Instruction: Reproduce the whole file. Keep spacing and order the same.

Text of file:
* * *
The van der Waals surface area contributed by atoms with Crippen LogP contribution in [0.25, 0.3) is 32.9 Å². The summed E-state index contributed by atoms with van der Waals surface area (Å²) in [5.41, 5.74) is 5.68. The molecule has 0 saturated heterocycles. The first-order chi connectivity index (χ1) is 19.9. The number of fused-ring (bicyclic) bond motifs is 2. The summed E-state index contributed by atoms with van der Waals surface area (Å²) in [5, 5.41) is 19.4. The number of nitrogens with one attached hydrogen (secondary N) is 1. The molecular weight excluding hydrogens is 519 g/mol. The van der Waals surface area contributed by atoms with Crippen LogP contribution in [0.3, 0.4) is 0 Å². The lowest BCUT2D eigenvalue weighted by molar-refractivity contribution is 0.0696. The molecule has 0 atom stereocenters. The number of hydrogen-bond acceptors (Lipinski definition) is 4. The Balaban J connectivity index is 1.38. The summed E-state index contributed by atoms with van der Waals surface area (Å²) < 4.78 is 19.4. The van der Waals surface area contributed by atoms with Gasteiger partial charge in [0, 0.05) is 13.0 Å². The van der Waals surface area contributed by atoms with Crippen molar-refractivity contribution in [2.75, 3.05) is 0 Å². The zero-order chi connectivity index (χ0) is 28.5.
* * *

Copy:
The van der Waals surface area contributed by atoms with Crippen LogP contribution in [0.25, 0.3) is 32.9 Å². The summed E-state index contributed by atoms with van der Waals surface area (Å²) in [5.41, 5.74) is 5.68. The molecule has 0 saturated heterocycles. The first-order chi connectivity index (χ1) is 19.9. The number of fused-ring (bicyclic) bond motifs is 2. The summed E-state index contributed by atoms with van der Waals surface area (Å²) in [5, 5.41) is 19.4. The number of nitrogens with one attached hydrogen (secondary N) is 1. The molecular weight excluding hydrogens is 519 g/mol. The van der Waals surface area contributed by atoms with Crippen LogP contribution in [0.3, 0.4) is 0 Å². The lowest BCUT2D eigenvalue weighted by molar-refractivity contribution is 0.0696. The molecule has 0 atom stereocenters. The number of hydrogen-bond acceptors (Lipinski definition) is 4. The Balaban J connectivity index is 1.38. The summed E-state index contributed by atoms with van der Waals surface area (Å²) < 4.78 is 19.4. The van der Waals surface area contributed by atoms with Gasteiger partial charge in [0, 0.05) is 13.0 Å². The van der Waals surface area contributed by atoms with Crippen molar-refractivity contribution in [2.75, 3.05) is 0 Å². The zero-order chi connectivity index (χ0) is 28.5.